AVICEBRON (Ibn Gabirol, Shelomoh ben Yehuda, Avencebrol)—a religious poet, philosopher, and theologian, b. around 1020 in Malaga (Spain), d. around 1058 in Valencia.

He lived and worked in Spain, chiefly in Saragossa. In his verses he expressed his own suffering and that of the Jewish nation. Avicebron’s religious songs and hymns are remarkable for their mature artistic form and become popular among the Jews, with some even becoming part of synagogue liturgy. Of his philosophical works, his work The fountain of life (written in Arabic) brought him renown. This work contained one of the most consistent theories of emanation that was produced in the Middle Ages. In 1150 this work was translated into Latin by Dominic Gundissalvi and John Hispanicus, and then fragments were translated into Hebrew by Ibn Falaker (under the title Mekor Hayyim). In his philosophical and theological views, Avicebron concentrated on the concept of matter and form and on the conception of a mediator between God and the world. He argued that all substances, both physical and spiritual, have a common (incorporeal) matter. This matter is absent only in God, who is a form in the strict sense. Between God and the visible world there is the divine will, which creates the world and puts it into motion, the universals—matter and form, and the soul of the world, which is manifested in three forms, i.e., vegetative, sensitive, and rational.

Medieval authors saw Avicebron as a representative of universal hylemorphism, and as a philosophizing theologian who practiced theology in a speculative manner. Historians of medieval philosophy and theology present Avicebron as a thinker who planted Jewish philosophy in Spain, and as a compiler who brought together the Judaic religious conception of God and creation with the philosophical views of Aristotle and Plotinus. As the first propagator of neo-Platonism in the West, Avicebron has been called the Jewish Plato. Avicebron had a greater influence on Christian philosophy and theology in the Middle Ages than on Jewish or Arab philosophy. His theory of spiritual matter (which Thomas Aquinas opposed), his attempt to present more precisely the nature of sense cognition, and his doctrine of the plurality of forms of their character found an echo in the Franciscan school, especially in the work of Dominic Gundissavli and William of Auvergne.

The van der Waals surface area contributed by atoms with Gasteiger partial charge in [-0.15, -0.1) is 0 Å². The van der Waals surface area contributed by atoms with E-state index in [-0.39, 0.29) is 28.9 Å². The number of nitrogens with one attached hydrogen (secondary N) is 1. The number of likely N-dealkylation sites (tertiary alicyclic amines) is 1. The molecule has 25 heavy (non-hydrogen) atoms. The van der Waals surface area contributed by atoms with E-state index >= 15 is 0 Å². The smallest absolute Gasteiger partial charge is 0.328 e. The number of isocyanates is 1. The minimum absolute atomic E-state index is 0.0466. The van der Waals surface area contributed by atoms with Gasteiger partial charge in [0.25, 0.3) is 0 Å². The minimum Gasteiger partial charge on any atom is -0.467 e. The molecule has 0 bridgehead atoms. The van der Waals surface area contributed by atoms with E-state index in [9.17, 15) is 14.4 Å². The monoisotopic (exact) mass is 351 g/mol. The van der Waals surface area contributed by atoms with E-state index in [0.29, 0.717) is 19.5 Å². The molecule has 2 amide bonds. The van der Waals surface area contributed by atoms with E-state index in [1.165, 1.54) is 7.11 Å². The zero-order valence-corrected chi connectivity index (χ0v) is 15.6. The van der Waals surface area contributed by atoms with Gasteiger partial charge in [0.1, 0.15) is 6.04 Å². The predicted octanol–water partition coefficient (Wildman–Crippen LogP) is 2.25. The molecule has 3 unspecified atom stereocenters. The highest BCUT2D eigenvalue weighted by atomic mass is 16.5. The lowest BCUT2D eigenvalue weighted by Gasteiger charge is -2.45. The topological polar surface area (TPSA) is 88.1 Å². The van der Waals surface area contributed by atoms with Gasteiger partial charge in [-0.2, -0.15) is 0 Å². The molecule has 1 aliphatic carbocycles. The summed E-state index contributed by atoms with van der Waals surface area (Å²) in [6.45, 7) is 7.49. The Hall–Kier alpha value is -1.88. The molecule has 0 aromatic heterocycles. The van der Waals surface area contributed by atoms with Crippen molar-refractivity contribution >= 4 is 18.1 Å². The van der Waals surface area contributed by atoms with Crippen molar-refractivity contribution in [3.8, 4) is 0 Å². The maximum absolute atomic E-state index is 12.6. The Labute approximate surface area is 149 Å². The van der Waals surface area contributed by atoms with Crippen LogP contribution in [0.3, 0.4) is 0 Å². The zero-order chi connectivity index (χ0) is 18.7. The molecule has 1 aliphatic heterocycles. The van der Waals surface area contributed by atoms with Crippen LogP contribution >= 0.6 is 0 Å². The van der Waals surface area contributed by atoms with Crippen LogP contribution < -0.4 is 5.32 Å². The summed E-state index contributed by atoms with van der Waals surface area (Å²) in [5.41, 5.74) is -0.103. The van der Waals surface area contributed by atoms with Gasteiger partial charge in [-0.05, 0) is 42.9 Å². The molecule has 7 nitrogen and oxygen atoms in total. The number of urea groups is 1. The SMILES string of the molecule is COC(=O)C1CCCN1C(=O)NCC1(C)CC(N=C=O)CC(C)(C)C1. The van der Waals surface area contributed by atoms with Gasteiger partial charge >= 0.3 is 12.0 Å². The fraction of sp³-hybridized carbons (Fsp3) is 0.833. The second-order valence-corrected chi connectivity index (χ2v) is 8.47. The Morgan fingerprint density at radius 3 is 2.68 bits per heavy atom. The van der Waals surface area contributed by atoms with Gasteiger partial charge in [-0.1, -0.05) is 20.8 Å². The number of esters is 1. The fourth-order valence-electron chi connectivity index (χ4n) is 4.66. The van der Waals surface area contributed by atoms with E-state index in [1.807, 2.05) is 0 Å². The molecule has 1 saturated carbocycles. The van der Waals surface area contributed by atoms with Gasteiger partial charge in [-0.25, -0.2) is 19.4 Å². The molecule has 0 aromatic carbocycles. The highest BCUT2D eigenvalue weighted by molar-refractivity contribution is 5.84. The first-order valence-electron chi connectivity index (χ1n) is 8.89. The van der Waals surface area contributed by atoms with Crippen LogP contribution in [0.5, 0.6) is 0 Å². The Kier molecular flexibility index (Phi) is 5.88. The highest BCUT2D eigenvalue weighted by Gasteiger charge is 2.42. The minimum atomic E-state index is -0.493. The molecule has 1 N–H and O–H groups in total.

Among Avicebron’s most important works we may mention: Mukhtar al-giawahir (English translation, NY 1925); Tikkun Middot he-Nefes, The Improvement of the Moral Qualities (ed. and trans. into English by S. Wise, NY 1966); Mekor Hayyim (in Latin translation, Fons Vitae, ed. C. Bäumker, “Beiträge” 1, 2–4, Mr 1892–1895); Keter Malkhut (English translation by I. Zangwilla appeared in: Selected Religious Poems of S. ibn Gabirol, NY 1973; trans. R. Loewe in: R. Loewe, Ibn Gabirol, NY 1990). Avicebron’s poetry appeared in a work by C. N. Bialuk and J. C. Rawnitsky (I–III, B–III, B-Tel Aviv 1924–1929).

Marian Kurdziałek

J. Guttmann, Die Philosophie des Salomon ibn Gabirol, Gö 1889, Hi 1979; J. Schlanger, Salomon ibn Gabirol. Livre de la source de vie (Fons vitae), P 1970; D. Gonzalo Maeso, Ibn Gabirol, filósofo y teólogo, Miscelánea de Estudios Arabes y Hebraicos 21 (1972) n. 2, 61–86; T. M. Rudavsky, Conflicting Motifs in ibn Gabirol’s Discussion of Matter and Evil, NSchol 52 (1978), 54–71; J.I. Saranyana, Sobre la immaterialidad de las substancias espirituales (Santo Tomás versus Avicebron), RFNS 70 (1978), 63–97; E. Betton, Avicebron e l’unica fonte dell’ilemorfismo universale?, in: Actas del V Congreso international de filosofia medieval, Ma 1979; J. A. Weisheipl, Albertus Magnus and Universal Hylemorphism. Avicebron, The Southwestern Journal of Philosophy 10 (1979) n. 3, 239–260; A. Scheyer, Materia universalis. Die ketzerichen Vorstellungen des Salomon ibn Gabirol, Deutsche Zeitschrift für Philosophie 32 (1984),1000–1009; F. Millet, La connaissance de l’homme dans la philosophie d’Avicebron, Journal philosophique 1 (1985), 273–292; C. Sirat, A. History of Jewish Philosophy in the Middle Ages, C 1985 (bibliogr.); L. Loewe,Ibn Gabirol, Lo 1989; D. Monda, Luce, diamanti e fango. Filosofia e poesia di ibn Gabirol, Bol 1992; J. M. Millas Vallicrosa, Selomó Ibn Gabirol como poeta y filósofo, Granada 1993; A. Salvateirra Ossorio, La muerte, el destino y la enfermedad en la obra poética de Y. Ha-Levi y S. Ibn Gabirol, Granada 1994; J. F. Ortego Munoz, Ibn Gabirol (1021/22–1059/60), Ma 1995; D. H. Frank, REPh IV 618–620 (bibliogr.).

Marian Kurdziałek, Jan Warmiński

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